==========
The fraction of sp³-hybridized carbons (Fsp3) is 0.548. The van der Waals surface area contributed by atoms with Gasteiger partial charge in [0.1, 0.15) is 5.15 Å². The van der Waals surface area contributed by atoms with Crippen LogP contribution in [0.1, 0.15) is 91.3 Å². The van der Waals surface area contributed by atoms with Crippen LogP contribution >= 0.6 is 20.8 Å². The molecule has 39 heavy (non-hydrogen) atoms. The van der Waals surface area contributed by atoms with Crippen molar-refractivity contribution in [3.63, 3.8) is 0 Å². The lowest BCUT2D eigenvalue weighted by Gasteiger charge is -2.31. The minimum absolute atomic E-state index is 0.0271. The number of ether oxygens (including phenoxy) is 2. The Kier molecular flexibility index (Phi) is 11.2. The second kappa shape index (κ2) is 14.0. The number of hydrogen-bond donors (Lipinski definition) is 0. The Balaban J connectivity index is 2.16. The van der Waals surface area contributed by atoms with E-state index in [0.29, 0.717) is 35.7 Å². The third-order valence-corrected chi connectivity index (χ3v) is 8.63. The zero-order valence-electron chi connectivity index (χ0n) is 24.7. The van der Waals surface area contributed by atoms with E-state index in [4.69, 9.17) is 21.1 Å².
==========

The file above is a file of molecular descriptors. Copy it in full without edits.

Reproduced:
The fraction of sp³-hybridized carbons (Fsp3) is 0.548. The van der Waals surface area contributed by atoms with Gasteiger partial charge in [0.1, 0.15) is 5.15 Å². The van der Waals surface area contributed by atoms with Crippen LogP contribution in [0.1, 0.15) is 91.3 Å². The van der Waals surface area contributed by atoms with Crippen LogP contribution >= 0.6 is 20.8 Å². The molecule has 39 heavy (non-hydrogen) atoms. The van der Waals surface area contributed by atoms with Crippen molar-refractivity contribution in [3.63, 3.8) is 0 Å². The lowest BCUT2D eigenvalue weighted by Gasteiger charge is -2.31. The minimum absolute atomic E-state index is 0.0271. The number of ether oxygens (including phenoxy) is 2. The Kier molecular flexibility index (Phi) is 11.2. The second kappa shape index (κ2) is 14.0. The number of hydrogen-bond donors (Lipinski definition) is 0. The Balaban J connectivity index is 2.16. The van der Waals surface area contributed by atoms with E-state index in [0.29, 0.717) is 35.7 Å². The third-order valence-corrected chi connectivity index (χ3v) is 8.63. The zero-order valence-electron chi connectivity index (χ0n) is 24.7. The van der Waals surface area contributed by atoms with E-state index in [4.69, 9.17) is 21.1 Å².